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Artist Feature

Every week an artist is featured whose single image was published by Der Greif. The Feature shows the image in the original context of the series.

Anna Hornik - You ain't going nowhere

Sep 12, 2018

»You ain’t going nowhere« is a visual story on the theme of confusion, seemingly endless possibilities and disconnection with people and places. The motif of the road, both physical and metaphorical, is the base of the work. This series is a poetic journey through a certain atmosphere and feelings. The viewer is given little hints and is welcome to make their own connections. The author’s aim was to make this work open to more than one interpretation, while ambiguity and confusion are both tools to achieve some kind of meaning, and the meaning itself.

 

http://youaintgoingnowhere.com


Artist Blog

The blog of Der Greif is written entirely by the artists who have been invited to doing an Artist-Feature. Every week, we have a different author.

The Eye of Providence

Sep 19, 2018 - Anna Hornik

This my new and ongoing series related to the motifs of the Eye of Providence and Axis Mundi (in certain beliefs and philosophies, the world centre, or the connection between Heaven and Earth).

 

The Axis is a centre and a base – an immaterial thing upon which something else rests. Some kind of foundation. The motif of the Eye refers to the existence of a supernatural entity that takes care of whatever happens in the world. But there is also a concept of Providence, an entity that can intervene with what we do.

 

I am interested in visual representations of the contrast of macrocosmos and microcosmos, the spiritual and the earthly, but also the dichotomy between coincidence and destiny.


Karolina Wojtas – Train to knowledge

Sep 17, 2018 - Anna Hornik

Karolina Wojtas’s works are full of fun, crazy dreams, colours, absurd situations and experiment. Aesthetics of the unexpected collages of images mingling together remind me of some colorful psychedelic videos. Her exhibitions are more like games in which both her and the viewers play their roles (sometimes you can also win something!). As she transfers the audience to some surreal world, she wants them to participate and enjoy.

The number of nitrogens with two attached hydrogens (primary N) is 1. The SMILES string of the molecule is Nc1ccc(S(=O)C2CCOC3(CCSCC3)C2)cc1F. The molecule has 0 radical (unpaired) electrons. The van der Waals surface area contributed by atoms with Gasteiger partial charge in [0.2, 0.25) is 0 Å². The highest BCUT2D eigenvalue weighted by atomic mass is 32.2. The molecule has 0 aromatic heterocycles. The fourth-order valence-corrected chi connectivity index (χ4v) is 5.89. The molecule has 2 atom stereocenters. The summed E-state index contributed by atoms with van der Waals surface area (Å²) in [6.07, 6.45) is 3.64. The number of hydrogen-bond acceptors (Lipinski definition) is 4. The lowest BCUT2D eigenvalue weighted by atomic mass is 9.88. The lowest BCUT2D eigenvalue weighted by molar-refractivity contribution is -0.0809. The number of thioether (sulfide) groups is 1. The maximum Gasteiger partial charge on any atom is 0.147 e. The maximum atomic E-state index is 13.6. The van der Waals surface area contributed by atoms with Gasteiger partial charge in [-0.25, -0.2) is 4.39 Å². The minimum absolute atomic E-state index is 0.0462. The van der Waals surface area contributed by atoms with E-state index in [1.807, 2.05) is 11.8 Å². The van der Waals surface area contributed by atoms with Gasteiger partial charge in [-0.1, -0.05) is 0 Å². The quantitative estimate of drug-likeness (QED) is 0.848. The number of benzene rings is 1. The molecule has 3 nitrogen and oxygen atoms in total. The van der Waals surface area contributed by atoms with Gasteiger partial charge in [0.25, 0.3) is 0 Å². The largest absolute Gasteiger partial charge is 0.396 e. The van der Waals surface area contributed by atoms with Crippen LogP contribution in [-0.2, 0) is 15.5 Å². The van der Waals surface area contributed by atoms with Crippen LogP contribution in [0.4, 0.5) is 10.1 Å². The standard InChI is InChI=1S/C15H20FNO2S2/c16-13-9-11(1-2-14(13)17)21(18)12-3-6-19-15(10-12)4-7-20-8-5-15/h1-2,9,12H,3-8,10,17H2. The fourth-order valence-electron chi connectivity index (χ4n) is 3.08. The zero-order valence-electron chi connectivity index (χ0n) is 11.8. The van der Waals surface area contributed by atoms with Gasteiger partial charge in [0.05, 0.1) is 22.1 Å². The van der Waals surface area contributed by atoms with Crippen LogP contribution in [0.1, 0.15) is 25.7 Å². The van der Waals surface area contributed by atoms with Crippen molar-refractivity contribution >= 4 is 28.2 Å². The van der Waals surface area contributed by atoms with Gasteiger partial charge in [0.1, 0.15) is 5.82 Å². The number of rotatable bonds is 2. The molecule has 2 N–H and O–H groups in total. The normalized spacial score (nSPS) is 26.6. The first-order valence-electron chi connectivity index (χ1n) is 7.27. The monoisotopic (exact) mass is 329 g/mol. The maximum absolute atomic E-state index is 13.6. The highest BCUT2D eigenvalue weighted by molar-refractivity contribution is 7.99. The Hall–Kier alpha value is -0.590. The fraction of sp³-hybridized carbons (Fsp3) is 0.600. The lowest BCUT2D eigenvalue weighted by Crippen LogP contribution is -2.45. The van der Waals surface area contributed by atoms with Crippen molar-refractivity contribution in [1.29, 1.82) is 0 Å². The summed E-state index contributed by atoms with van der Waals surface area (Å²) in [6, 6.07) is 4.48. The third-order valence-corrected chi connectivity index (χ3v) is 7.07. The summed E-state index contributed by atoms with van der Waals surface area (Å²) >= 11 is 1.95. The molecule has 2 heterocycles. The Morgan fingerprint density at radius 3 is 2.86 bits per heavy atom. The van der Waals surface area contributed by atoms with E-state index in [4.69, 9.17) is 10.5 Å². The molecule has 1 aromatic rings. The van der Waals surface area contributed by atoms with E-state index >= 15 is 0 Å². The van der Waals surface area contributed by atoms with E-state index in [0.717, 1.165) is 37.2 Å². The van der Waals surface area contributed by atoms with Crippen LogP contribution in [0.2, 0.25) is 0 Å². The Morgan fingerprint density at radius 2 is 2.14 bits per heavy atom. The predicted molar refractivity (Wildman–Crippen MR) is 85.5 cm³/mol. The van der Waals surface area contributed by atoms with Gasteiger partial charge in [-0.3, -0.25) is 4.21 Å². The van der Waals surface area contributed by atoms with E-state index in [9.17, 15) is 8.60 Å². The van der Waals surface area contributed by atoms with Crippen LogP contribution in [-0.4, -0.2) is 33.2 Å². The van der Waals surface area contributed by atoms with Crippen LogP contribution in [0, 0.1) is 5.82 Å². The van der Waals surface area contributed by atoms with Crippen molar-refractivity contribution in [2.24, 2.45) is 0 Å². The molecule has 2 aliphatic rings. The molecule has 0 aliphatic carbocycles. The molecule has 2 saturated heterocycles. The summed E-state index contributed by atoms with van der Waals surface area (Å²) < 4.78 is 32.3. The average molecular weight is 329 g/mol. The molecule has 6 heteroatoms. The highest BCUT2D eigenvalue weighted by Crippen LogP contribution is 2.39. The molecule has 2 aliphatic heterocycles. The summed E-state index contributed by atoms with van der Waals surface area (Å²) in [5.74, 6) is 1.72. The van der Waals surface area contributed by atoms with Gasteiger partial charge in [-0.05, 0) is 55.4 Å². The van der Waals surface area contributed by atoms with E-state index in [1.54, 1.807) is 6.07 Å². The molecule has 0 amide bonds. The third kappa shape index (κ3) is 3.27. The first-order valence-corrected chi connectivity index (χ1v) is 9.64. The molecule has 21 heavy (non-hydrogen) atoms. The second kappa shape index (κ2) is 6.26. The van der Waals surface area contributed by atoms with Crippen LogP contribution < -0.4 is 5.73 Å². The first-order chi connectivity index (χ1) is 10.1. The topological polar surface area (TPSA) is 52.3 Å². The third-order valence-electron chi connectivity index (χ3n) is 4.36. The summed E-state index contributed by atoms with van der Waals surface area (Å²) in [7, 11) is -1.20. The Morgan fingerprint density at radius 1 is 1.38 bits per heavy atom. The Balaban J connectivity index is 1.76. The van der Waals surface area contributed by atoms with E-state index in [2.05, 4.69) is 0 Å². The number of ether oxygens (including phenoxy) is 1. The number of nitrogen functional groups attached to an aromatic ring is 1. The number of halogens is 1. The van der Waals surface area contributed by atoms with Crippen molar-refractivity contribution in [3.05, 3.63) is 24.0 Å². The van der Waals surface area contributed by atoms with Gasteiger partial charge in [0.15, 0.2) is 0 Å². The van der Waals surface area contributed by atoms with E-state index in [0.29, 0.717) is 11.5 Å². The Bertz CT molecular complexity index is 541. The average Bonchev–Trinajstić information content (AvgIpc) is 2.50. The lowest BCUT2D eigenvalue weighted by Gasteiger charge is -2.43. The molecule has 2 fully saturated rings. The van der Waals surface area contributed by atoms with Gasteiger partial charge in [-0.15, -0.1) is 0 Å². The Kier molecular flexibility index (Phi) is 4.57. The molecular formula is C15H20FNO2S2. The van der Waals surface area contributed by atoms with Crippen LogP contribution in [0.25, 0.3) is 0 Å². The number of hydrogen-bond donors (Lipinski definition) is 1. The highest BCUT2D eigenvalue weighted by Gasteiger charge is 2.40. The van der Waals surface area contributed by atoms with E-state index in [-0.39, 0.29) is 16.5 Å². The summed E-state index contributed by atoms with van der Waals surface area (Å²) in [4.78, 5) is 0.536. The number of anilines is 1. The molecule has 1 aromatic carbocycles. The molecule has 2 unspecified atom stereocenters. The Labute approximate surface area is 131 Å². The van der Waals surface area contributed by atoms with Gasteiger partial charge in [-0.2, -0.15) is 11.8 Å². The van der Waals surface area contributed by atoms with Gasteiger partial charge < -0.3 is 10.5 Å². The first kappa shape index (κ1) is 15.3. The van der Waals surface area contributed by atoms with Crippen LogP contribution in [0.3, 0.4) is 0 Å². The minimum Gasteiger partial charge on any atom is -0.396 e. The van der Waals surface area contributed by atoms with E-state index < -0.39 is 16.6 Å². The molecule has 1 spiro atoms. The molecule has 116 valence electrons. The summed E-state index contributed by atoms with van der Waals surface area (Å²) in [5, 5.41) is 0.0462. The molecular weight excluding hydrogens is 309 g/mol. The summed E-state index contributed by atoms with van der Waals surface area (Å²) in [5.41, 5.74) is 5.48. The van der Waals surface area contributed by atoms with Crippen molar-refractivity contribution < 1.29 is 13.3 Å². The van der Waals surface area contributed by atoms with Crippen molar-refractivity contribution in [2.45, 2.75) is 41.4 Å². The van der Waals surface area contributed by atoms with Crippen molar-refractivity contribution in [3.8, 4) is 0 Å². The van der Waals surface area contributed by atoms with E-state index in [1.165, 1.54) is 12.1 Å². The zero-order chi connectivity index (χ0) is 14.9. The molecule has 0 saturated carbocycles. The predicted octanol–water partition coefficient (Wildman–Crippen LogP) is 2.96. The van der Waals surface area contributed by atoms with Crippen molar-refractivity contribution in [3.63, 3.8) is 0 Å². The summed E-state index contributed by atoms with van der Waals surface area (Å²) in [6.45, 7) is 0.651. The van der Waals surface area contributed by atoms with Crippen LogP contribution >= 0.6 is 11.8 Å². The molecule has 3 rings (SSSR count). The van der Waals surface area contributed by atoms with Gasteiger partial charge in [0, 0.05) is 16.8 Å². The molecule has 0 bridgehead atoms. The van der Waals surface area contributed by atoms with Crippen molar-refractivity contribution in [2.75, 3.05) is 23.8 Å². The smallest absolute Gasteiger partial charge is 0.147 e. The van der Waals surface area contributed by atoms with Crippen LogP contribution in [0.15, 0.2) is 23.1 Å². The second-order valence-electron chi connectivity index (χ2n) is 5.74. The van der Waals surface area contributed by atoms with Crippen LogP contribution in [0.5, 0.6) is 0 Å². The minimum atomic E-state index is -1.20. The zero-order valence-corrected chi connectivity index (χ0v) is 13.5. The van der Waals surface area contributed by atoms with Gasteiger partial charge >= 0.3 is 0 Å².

In her recent work called “Train to knowledge” she refers to education and casts doubt on its role(s) and effectiveness. The interiors of school buildings she photographs have an exaggerated and surreal feeling. The portraits of children she takes are unobvious and disturbing. All that is mixed with more abstract and symbolic images to create an impression of absurd and ridiculousness. To me this work seems to question the role of education through juxtaposing the concept of school as an institution bringing knowledge and raising children, but at the same time being disrespectful for individuality and creativity. Everyone is supposed to act according to certain patterns of behaviour and to meet expectations, which is often a source of traumatic experiences and has lifelong effects, especially strong when you are a kid.

 

karolinawojtas.com

chudopacholek.tumblr.com

 

“Train to knowledge” exhibition is a part of Tiff Festival in Wroclaw, PL, and is on display until the 20th of September. tiff.wroc.pl/en/en-programme/en-tiff-open/en-open-train-to-knowledge

 

 

Text of the anthem of the Primary School No. 7 in Chojnice, PL that Karolina Wojtas uses in her project:

 

Studying is our work today

so strive after knowledge hard

seek no other aim just study,

study full time.

Open your book regularly,

find inspiration in it

be honest and work diligently

listen to this song’s advice.

 

Life won’t be easy

without knowledge and work

wisdom is always desired

it’s every nation’s strength.

We must show the world

that we deserve to be Poles,

we listen to the poet’s advice

we want to follow his example.

 

 

 


Patrycja Wojtas – Kruszywo

Sep 16, 2018 - Anna Hornik